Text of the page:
Looking to create programs designed to shake up the status quo, MIT’s Sloan Executive Education department has partnered with businesses to create custom educational programs that focus on solving problems and encouraging critical-thinking skills among employees. Its workshop on innovation last week was led by Hal Gregersen, who brings years of experience working with companies to help CIOs to stay ahead of the curve.
MIT’s custom programs, like the one led by Gregersen, deliver a hands-on experience tailored to business needs. In fact, MIT get in the trenches of a business to interview employees to see how work gets done day-to-day to fully understand the business as a whole. From there, problems are identified and a custom program is built to address those specific needs. Oftentimes, the programs are directed at the C-Suite and other higher-level employees, who can take the information back to the office. Alternatively, MIT will bring programs directly to businesses, or create collateral that can be shared company-wide.
Gregersen, who’s just one of the many experts MIT has called upon to help lead these lectures, is the co-author of The Inventor’s DNA, but that’s not where his resume ends. Gregersen has spent decades in the business world, researching the importance of enterprise innovation. That’s why MIT hired Gregersen as the executive director of the MIT Leadership Center and as a senior lecturer in leadership and innovation in its Work and Organization Studies Group. He’s been the keynote speaker at companies like AT&T, Accenture, SAP and IBM and his research has appeared on the BBC, CNN, Forbes and The New York Times.
Innovation in the age of bi-modal IT
Innovation is an important concept in tech, especially with the rise of bi-modal IT, big data and BYOD. These concepts are changing the way businesses view IT, and it’s quickly becoming one of the most crucial aspects in nearly every industry. But, thanks to this rapid rise in technology, IT departments are generally bogged down with keeping on top of security compliance, managing massive amounts of unruly data and staying on top of the company’s networks and hardware. All that leaves little time for innovation and adopting new technology.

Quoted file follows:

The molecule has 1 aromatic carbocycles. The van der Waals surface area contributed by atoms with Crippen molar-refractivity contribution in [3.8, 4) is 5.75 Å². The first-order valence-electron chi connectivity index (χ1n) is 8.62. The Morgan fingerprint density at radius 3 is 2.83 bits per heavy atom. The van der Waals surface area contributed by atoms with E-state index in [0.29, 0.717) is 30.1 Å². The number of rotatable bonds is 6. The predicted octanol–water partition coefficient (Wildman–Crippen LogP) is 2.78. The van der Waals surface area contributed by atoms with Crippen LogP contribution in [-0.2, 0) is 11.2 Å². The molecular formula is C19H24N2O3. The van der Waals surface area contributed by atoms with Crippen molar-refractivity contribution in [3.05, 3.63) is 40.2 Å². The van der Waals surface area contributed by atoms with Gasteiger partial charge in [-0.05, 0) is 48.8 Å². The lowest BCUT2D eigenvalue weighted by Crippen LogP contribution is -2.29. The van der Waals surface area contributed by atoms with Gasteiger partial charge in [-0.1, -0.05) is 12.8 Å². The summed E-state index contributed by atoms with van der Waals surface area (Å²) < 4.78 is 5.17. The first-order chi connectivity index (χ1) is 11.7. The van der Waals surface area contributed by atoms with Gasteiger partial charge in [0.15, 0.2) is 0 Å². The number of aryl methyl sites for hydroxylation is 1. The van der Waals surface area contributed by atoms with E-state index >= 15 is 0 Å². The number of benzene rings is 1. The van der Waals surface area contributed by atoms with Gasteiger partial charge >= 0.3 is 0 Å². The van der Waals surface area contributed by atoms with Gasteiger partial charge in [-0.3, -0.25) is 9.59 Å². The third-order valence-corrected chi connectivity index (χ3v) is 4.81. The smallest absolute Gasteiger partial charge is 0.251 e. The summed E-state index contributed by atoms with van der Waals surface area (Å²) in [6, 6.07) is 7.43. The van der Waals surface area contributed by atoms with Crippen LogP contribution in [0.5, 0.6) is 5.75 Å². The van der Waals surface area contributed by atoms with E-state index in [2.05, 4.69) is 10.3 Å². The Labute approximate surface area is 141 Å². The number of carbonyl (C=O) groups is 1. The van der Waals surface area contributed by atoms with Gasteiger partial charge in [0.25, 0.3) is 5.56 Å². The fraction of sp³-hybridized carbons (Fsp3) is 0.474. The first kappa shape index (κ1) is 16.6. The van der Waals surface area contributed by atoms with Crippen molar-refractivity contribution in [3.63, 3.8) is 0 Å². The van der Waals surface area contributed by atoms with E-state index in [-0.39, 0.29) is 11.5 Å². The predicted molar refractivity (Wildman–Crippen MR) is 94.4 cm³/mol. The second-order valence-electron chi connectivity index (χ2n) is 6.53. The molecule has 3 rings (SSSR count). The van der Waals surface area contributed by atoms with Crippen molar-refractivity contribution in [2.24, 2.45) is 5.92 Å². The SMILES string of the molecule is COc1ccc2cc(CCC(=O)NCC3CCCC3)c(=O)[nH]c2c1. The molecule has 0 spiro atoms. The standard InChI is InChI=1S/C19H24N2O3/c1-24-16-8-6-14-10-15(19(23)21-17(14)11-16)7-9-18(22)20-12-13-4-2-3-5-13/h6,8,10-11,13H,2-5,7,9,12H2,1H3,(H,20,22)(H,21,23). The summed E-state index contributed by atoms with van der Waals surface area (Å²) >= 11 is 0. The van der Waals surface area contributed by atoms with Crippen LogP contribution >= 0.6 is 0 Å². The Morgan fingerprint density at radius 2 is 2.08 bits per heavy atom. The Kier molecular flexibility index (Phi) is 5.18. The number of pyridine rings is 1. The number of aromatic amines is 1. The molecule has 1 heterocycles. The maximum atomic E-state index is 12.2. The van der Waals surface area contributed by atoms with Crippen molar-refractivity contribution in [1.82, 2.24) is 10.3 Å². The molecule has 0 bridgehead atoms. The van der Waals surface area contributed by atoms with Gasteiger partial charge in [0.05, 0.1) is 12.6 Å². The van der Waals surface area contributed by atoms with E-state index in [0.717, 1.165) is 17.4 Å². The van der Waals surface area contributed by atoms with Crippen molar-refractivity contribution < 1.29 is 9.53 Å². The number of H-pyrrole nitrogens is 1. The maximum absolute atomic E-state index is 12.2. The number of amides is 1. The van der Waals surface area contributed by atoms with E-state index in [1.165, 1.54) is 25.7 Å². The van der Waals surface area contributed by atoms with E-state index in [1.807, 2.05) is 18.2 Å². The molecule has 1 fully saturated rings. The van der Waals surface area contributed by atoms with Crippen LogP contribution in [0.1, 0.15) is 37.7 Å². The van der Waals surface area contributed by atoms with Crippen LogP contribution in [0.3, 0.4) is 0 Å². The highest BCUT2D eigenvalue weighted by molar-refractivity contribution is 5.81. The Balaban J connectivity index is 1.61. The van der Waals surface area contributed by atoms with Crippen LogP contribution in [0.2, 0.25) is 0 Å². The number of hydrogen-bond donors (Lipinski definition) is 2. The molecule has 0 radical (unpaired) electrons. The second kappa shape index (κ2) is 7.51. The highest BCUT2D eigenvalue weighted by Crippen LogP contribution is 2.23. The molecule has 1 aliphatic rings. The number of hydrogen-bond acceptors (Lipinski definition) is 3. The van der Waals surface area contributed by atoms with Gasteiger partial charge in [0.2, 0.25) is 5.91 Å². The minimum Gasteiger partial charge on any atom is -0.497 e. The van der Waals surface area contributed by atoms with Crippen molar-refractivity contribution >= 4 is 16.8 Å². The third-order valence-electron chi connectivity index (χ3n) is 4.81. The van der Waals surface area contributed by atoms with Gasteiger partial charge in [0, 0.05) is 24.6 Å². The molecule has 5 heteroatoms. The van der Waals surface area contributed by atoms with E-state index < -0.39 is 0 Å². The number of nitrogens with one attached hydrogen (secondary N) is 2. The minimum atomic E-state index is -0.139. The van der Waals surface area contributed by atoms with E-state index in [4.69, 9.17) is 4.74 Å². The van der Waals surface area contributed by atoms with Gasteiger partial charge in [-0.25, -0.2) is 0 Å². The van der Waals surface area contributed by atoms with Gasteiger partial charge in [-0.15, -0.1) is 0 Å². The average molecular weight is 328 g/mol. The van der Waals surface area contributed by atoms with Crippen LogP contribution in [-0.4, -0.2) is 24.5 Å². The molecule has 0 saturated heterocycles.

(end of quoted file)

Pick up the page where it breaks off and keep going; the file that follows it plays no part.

“Were in a world full of deep change, and we all kind of know that,” says Gregersen. “I think information technology folks are at the core of change in all these organizations. So they’re at the forefront of figuring out how we reconfigure these systems in order to effectively deliver whole new business models in many instances.”
One example Hal gives is from his time spent consulting with a company in the financial industry. The company was stuck batch processing its data, but it wanted to transition to a more hands-off, continuous flow of data. His advice to the CIO was to get out of his office and to go to each employee in every department and figure out how they use the data. Rather than trying to determine what was best for the company from the comfort of his office, Gregersen said this CIO needed to figure out how the data is used in order to find the best process for collecting and disseminating it.
This a common thread for top level executives, according to Gregersen. They stay too confined to their offices, rather than getting out and interacting with the lifeblood of the company. It’s difficult to decide what services, software and hardware will best integrate into company without understanding how each department functions. CIOs typically want to determine the most cost effective software or technology that will be embraced within the organization, has a low learning curve and won’t make employee’s jobs any harder.
Success isn’t comfortable
Ultimately, Gregersen says that business leaders need to get uncomfortable to be successful, and that is especially true for CIOs. He points to some of the best leaders in the country, like Elon Musk, who make it their business to experiment, get creative and challenge tradition. He says that as children, we ask questions, but that slowly that trait is worked out of us as we grow older.
Gregersen’s aim with this course was to help attendees find that inner child who asks the questions most adults wouldn’t consider asking. Through curiosity, CIOs can approach problems from a new angle and solve issues in a way that positively affects the business from the top down.
Throughout the course, Gregersen led attendees through a series of lectures, presentations, exercises, group activities and brain teasers to force them to get outside their comfort zone and figure out how to ask the right questions. To boil down Gregersen’s philosophy to one simple concept: “Get out of your comfort zone to ask the right questions.”
This article was written by Sarah K. White from CIO and was legally licensed through the NewsCred publisher network.